2. Establish collaborations with general surgeons and/or colorectal surgeons in order to obtain human tissue for research. Collaboration with the pathology department is also mandatory as they will be determining the tissue that is not required for diagnosis and may be designated for research.
  3. Advise the pathologist to provide tissue from the neoplasm and then grossly normal mucosa at least 5 cm from the tumor. Immediately place the samples in ice-cold wash media and place on ice. The pathologist will determine the amount of tissue that can be safely given for research. The minimal tissue required for MF isolation is 1.5 mm2.
  4. Use the obtained tissue either immediately to establish the primary cultures or freeze and place at -80 °C for future isolation.
    1. If freezing for later isolation, cut the tissue into approximately 1 - 2 mm2 pieces, place into a cryogenic tube with 1 ml of freeze media (see below), and store at -80 °C. Note: Utilizing this protocol, successful isolation of MFs from tissue frozen for over 4 years has been observed.

2. Prepare Reagents

  1. For Collagenase solution: Prepare 100 U/ml collagenase I, II and IV in Hank's balanced salt solution (HBSS) with Ca2+/Mg2+ (see Materials Table). CAUTION: Collagenase active unit concentration and purity may varies from vendor to vendor, which may impede the efficiency of the tissue digestion and/or preservation of the epitope on the mucosal cell surface. To prevent these potential pitfalls, use collagenase with highest degree of purity (≥95%) and prepare the stock solution based on the active units concentration.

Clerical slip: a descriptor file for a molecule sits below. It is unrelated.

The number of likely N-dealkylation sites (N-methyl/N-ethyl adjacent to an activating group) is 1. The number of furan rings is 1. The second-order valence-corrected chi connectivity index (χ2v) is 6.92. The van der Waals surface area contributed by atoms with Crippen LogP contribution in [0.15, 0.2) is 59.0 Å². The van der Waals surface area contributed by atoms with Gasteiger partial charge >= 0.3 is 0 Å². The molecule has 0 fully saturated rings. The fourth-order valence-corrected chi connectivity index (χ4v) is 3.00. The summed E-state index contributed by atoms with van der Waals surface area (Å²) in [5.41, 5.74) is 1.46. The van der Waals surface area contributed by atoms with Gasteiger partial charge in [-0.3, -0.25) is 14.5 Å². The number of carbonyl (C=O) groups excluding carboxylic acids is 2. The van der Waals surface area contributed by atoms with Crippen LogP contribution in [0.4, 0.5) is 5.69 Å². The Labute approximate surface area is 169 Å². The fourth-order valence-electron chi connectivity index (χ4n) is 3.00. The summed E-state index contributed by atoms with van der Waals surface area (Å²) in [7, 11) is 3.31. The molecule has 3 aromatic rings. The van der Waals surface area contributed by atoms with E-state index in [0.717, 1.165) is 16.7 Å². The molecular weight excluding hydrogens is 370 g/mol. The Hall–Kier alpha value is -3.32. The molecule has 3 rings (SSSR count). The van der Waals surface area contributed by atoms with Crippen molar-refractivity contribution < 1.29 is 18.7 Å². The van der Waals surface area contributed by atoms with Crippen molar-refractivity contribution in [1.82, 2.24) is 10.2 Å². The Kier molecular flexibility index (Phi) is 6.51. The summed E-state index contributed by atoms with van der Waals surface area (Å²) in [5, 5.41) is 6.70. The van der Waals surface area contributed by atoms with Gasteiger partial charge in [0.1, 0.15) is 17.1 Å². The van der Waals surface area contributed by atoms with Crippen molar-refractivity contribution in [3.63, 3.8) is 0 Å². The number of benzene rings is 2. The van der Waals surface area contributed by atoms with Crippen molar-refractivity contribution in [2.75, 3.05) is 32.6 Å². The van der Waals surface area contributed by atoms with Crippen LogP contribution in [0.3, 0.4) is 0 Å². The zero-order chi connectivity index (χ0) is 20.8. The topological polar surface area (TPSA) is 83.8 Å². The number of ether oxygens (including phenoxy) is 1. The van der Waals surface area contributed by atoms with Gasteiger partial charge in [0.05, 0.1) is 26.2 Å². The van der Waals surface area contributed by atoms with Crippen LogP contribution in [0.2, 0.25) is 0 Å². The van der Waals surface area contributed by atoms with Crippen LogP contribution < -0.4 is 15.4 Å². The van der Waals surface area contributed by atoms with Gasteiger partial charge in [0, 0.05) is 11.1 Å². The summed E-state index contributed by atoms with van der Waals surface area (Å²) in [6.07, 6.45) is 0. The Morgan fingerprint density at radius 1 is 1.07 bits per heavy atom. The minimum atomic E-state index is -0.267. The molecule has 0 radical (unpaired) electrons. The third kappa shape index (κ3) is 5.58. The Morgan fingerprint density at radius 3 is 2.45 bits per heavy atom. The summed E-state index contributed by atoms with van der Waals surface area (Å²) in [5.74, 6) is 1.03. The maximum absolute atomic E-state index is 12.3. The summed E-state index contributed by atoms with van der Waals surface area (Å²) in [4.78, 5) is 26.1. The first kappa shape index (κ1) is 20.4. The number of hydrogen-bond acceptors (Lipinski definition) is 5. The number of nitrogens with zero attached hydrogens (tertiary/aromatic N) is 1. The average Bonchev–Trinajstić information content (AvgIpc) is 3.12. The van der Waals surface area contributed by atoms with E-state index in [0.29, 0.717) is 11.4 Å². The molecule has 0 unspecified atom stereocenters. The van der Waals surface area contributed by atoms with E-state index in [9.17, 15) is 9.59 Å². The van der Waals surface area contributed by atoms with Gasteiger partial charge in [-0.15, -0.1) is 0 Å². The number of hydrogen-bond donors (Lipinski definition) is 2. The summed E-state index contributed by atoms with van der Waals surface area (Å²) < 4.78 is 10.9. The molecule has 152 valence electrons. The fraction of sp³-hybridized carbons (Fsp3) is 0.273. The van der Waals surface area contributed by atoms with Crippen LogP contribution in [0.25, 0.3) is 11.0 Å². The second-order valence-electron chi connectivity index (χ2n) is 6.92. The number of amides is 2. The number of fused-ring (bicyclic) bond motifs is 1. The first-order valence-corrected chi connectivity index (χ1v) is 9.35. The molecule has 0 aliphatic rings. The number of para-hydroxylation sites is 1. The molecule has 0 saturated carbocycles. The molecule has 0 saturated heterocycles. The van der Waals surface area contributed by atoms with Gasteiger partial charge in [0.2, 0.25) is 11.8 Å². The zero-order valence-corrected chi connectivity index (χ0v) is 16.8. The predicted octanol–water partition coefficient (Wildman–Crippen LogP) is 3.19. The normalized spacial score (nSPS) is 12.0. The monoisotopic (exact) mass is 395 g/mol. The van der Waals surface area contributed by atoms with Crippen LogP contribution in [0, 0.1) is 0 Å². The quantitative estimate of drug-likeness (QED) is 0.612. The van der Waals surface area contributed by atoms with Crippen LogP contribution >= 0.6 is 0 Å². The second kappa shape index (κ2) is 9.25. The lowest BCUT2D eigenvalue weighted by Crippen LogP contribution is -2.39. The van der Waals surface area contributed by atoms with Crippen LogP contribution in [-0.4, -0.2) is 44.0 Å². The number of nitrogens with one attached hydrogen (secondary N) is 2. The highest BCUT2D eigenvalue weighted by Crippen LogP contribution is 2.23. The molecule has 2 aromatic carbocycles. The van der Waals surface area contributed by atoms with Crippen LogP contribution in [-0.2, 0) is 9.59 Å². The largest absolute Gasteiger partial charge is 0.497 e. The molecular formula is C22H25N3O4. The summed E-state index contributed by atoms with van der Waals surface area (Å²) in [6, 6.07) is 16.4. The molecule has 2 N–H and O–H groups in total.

2. Prepare Water-based DNase stock solution at 10 mg/ml (3.55 UA/mg).
  3. Prepare Wash media: (MEM: 89 ml, Antibiotic-Antimycotic, 100x: 1 ml; heat-inactivated FCS: 10 ml)
  4. Prepare Fibroblast growth media: MEM: 500 ml bottle; L-glutamine (200 mM): 5 ml; MEM non-essential amino acids, 100x solution: 5 ml; ciprofloxacin HCl (10 mg/ml): 570 µl; Antibiotic-Antimycotic, 100x solution: 10 ml; sodium pyruvate (100 mM): 5 ml; heat-inactivated FCS: 50 ml